Sculptress Augusta Savage

Sculptress Augusta Savage

 “I was a Leap Year baby, and it seems to me that I have been leaping ever since.” 

Remembering and appreciating
February 29, 1892 — March 27, 1962

Sculptress Augusta Savage

Sculptress Augusta Savage

Woodstock Music and Art Fair

500,000 attendees and its long list of now-famous performers have overshadowed the original goal of the Woodstock Music and Art Fair.  As its name implied, it was going to be a weekend of art and music.

Now located on the festival site, the mission statement of Bethel Woods Center for the Arts reflects that intention to:

“…inspire(s), educate(s) and empower(s) individuals through the arts and humanities.”

Sculptress Augusta Savage

Her Life

Savage’s 1942 terracotta Portrait of a Baby recalls the small, red clay sculptures she made as a child (New-York Historical Society)

The life of Augusta Savage reflected the Center’s mission.

She was born Augusta Christine Fell in Green Cove Springs, Florida on February 29, 1892. She loved sculpting animals and other small figures as a child with the red clay others used to make bricks, but her father, a poor Methodist minister, frowned upon such an activity.

Sculptress Augusta Savage


Augusta persisted.

Augusta Savage (her second husband was James Savage, the name she kept even after their divorce) moved to Harlem in 1921, where she cleaned houses to pay her rent and studied art at the tuition-free Cooper Union. She finished her degree in three years.

A bust she made of W.E.B. DuBois led to another commission for a busts of other African American leaders such as Marcus Garvey.

Her best-known work of the 1920s was Gamin, an informal bust portrait of her nephew, for which she was awarded a Julius Rosenwald Fellowship to study at the Fontainebleau School of the Arts in Paris.

Wendy N.E. Ikemoto of the New York Historical Society explains that the selection committee rescinded the scholarship.  The reasoning was the white women “would feel uncomfortable sharing accommodations on the ship, sharing a studio, sharing living spaces. ...the way that these committee members expressed that decision and the justification for it — they were concerned about Savage. It would be uncomfortable for her.”

Despite the withdrawal, Savage stayed in Paris for three years studying, working, and winning awards.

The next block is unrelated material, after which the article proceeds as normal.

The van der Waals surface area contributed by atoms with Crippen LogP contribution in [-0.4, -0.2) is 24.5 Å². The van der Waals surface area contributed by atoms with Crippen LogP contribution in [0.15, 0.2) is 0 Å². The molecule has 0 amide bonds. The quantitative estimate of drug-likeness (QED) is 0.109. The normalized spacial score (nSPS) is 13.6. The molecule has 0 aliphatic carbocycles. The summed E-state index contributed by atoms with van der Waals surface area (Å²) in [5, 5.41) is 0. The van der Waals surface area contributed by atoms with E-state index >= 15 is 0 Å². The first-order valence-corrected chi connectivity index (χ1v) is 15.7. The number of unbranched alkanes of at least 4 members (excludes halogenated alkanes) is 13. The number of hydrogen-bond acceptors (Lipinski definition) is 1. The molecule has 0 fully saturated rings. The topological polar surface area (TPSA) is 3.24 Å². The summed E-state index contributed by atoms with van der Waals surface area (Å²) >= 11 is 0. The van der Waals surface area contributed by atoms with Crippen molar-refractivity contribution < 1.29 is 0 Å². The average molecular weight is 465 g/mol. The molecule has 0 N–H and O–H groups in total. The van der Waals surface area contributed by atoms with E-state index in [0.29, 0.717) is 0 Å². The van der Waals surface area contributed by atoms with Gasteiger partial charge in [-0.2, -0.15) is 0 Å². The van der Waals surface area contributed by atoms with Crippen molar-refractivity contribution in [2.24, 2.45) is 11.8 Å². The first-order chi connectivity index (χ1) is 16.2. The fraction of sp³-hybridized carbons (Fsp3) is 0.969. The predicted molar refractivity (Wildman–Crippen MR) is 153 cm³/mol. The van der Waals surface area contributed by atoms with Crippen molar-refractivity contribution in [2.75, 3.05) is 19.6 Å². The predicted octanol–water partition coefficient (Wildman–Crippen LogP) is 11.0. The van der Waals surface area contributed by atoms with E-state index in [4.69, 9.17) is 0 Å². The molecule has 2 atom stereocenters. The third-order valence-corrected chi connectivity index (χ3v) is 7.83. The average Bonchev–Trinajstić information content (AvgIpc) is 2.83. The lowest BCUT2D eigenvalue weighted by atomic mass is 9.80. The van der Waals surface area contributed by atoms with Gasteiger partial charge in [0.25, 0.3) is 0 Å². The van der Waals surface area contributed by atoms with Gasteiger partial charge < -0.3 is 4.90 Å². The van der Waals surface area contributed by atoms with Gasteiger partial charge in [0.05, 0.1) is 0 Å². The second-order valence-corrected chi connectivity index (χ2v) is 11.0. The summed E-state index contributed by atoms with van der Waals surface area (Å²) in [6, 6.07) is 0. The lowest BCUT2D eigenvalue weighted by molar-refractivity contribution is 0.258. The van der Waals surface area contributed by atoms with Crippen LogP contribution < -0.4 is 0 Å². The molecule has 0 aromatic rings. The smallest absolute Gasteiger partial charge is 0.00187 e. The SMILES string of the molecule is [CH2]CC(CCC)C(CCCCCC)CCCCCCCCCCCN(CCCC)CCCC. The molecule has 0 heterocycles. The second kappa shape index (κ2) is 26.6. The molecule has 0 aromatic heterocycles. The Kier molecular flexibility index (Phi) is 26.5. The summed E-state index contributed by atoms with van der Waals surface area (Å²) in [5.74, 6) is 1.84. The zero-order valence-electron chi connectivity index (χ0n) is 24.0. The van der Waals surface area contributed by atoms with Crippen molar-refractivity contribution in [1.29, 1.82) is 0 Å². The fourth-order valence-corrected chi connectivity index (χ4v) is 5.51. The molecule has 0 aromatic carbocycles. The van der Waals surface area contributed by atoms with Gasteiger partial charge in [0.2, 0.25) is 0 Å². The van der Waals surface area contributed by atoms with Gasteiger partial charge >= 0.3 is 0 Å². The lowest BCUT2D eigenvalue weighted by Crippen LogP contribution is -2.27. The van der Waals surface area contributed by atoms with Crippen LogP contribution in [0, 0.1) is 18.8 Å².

Sculptress Augusta Savage

Sculptress Augusta Savage

Savage Studio of Arts and Crafts

According to the Smithsonian site, in 1932,  she “returned to New York and established the Savage Studio of Arts and Crafts and became an influential teacher in Harlem. In 1934 she became the first African-American member of the National Association of Women Painters and Sculptors. In 1937 Savage’s career took a pivotal turn. She was appointed the first director of the Harlem Community Art Center and was commissioned by the New York World’s Fair of 1939 to create a sculpture symbolizing the musical contributions of African Americans. Negro spirituals and hymns were the forms Savage decided to symbolize in The Harp. Inspired by the lyrics of James Weldon Johnson’s poem Lift Every Voice and Sing, The Harp was Savage’s largest work and her last major commission. She took a leave of absence from her position at the Harlem Community Art Center and spent almost two years completing the sixteen-foot sculpture. Cast in plaster and finished to resemble black basalt, The Harp was exhibited in the court of the Contemporary Arts building where it received much acclaim. The sculpture depicted a group of twelve stylized black singers in graduated heights that symbolized the strings of the harp. The sounding board was formed by the hand and arm of God, and a kneeling man holding music represented the foot pedal. No funds were available to cast The Harp, nor were there any facilities to store it. After the fair closed it was demolished as was all the art.” (NYT announcement)

Sculptress Augusta Savage
The Harp by Augusta Savage, displayed at the 1939 World’s Fair in New York City

Sculptress Augusta Savage

Lost job

When Savage returned to Harlem, her job at the Harlem Center was taken. She attempted to establish two other centers, but a lack of funds during the late Depression, caused their failure.

In 1945, Savage moved to Saugerties, New York, in the Catskill Mountains to be with her daughter and her daughter’s family.

Although she visited NYC occasionally, the peace of rural Saugerties (as had been the case for earlier artists and would be the case for some other artists in the not-too-distant future) continued to attract her. She taught children in local summer camps, and produced a few portrait sculptures of tourists.

In 1962 Savage moved back to New York where she died in relative obscurity on March 26, 1962. (NYT obit)

Sculptress Augusta Savage


Douglas Anderson School of the Arts

On September 14, 2017 the Douglas Anderson School of the Arts dedicated the Augusta Savage Sculpture Garden.

“Augusta Savage was an African-American artist who failed to receive the recognition she deserved in her lifetime,” said Khanh Tran, the sculpture instructor at DA. “This sculpture garden is our way of commemorating her contributions to the local and national artistic landscape.”

Restore art to replace Confederate statues

Aviva Kempner wrote in The NY Times that as important as the removal of Confederate statues was, it was just as important to replace them with appropriate art such as Augusta Savage’s. Kempner wrote, “First on the list should be “The Harp,” a magnificent work by the noted African-American sculptor Augusta Savage that was demolished at the closing of the 1939 World’s Fair in New York..” 

This short video shows Savage at work.


Sculptress Augusta Savage